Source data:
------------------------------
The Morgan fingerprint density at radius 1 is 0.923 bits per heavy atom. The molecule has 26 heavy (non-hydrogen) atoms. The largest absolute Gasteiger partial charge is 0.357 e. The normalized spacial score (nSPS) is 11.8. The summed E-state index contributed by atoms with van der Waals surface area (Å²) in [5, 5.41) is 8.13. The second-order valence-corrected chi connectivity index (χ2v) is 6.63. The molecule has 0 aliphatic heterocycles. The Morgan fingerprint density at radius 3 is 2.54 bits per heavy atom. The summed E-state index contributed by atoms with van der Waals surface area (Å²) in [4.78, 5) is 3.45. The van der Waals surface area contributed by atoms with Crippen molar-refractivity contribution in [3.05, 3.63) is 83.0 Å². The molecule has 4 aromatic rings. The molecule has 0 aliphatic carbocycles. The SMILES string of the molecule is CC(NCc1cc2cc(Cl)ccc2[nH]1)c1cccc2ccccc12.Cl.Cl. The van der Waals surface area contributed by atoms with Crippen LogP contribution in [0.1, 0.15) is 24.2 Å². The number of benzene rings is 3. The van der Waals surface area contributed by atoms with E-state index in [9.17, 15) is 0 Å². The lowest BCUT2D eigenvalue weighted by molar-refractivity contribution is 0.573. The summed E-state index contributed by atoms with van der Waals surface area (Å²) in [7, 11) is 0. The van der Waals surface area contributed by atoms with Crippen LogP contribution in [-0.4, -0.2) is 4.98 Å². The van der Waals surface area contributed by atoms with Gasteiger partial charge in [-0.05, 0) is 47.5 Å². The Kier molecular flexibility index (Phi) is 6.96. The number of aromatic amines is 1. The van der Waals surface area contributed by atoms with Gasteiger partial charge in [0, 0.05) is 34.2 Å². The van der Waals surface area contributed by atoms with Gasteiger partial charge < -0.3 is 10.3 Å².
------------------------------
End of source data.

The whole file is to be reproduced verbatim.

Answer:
The Morgan fingerprint density at radius 1 is 0.923 bits per heavy atom. The molecule has 26 heavy (non-hydrogen) atoms. The largest absolute Gasteiger partial charge is 0.357 e. The normalized spacial score (nSPS) is 11.8. The summed E-state index contributed by atoms with van der Waals surface area (Å²) in [5, 5.41) is 8.13. The second-order valence-corrected chi connectivity index (χ2v) is 6.63. The molecule has 0 aliphatic heterocycles. The Morgan fingerprint density at radius 3 is 2.54 bits per heavy atom. The summed E-state index contributed by atoms with van der Waals surface area (Å²) in [4.78, 5) is 3.45. The van der Waals surface area contributed by atoms with Crippen molar-refractivity contribution in [3.05, 3.63) is 83.0 Å². The molecule has 4 aromatic rings. The molecule has 0 aliphatic carbocycles. The SMILES string of the molecule is CC(NCc1cc2cc(Cl)ccc2[nH]1)c1cccc2ccccc12.Cl.Cl. The van der Waals surface area contributed by atoms with Crippen LogP contribution in [0.1, 0.15) is 24.2 Å². The number of benzene rings is 3. The van der Waals surface area contributed by atoms with E-state index in [9.17, 15) is 0 Å². The lowest BCUT2D eigenvalue weighted by molar-refractivity contribution is 0.573. The summed E-state index contributed by atoms with van der Waals surface area (Å²) in [7, 11) is 0. The van der Waals surface area contributed by atoms with Crippen LogP contribution in [-0.4, -0.2) is 4.98 Å². The van der Waals surface area contributed by atoms with Gasteiger partial charge in [-0.05, 0) is 47.5 Å². The Kier molecular flexibility index (Phi) is 6.96. The number of aromatic amines is 1. The van der Waals surface area contributed by atoms with Gasteiger partial charge in [0, 0.05) is 34.2 Å². The van der Waals surface area contributed by atoms with Gasteiger partial charge < -0.3 is 10.3 Å².